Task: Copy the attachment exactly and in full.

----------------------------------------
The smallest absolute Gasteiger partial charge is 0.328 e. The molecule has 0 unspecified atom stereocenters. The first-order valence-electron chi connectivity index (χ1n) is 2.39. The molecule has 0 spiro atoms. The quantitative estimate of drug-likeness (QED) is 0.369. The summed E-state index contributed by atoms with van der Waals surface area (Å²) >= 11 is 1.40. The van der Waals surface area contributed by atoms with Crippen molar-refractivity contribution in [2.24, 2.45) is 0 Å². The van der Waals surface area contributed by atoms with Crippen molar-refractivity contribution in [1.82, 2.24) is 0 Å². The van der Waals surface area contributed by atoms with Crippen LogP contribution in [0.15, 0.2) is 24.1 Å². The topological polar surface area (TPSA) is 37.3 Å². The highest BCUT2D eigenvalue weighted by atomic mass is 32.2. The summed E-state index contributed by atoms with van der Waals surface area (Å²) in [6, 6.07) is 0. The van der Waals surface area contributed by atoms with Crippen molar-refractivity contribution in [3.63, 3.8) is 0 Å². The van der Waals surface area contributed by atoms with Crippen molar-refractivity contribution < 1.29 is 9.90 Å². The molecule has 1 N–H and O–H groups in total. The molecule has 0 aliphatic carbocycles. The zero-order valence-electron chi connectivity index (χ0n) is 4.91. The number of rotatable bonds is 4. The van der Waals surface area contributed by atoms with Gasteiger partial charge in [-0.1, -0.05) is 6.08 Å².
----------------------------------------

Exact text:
The smallest absolute Gasteiger partial charge is 0.328 e. The molecule has 0 unspecified atom stereocenters. The first-order valence-electron chi connectivity index (χ1n) is 2.39. The molecule has 0 spiro atoms. The quantitative estimate of drug-likeness (QED) is 0.369. The summed E-state index contributed by atoms with van der Waals surface area (Å²) >= 11 is 1.40. The van der Waals surface area contributed by atoms with Crippen molar-refractivity contribution in [2.24, 2.45) is 0 Å². The van der Waals surface area contributed by atoms with Crippen molar-refractivity contribution in [1.82, 2.24) is 0 Å². The van der Waals surface area contributed by atoms with Crippen LogP contribution in [0.15, 0.2) is 24.1 Å². The topological polar surface area (TPSA) is 37.3 Å². The highest BCUT2D eigenvalue weighted by atomic mass is 32.2. The summed E-state index contributed by atoms with van der Waals surface area (Å²) in [6, 6.07) is 0. The van der Waals surface area contributed by atoms with Crippen molar-refractivity contribution in [3.63, 3.8) is 0 Å². The van der Waals surface area contributed by atoms with Crippen molar-refractivity contribution < 1.29 is 9.90 Å². The molecule has 1 N–H and O–H groups in total. The molecule has 0 aliphatic carbocycles. The zero-order valence-electron chi connectivity index (χ0n) is 4.91. The number of rotatable bonds is 4. The van der Waals surface area contributed by atoms with Gasteiger partial charge in [-0.1, -0.05) is 6.08 Å².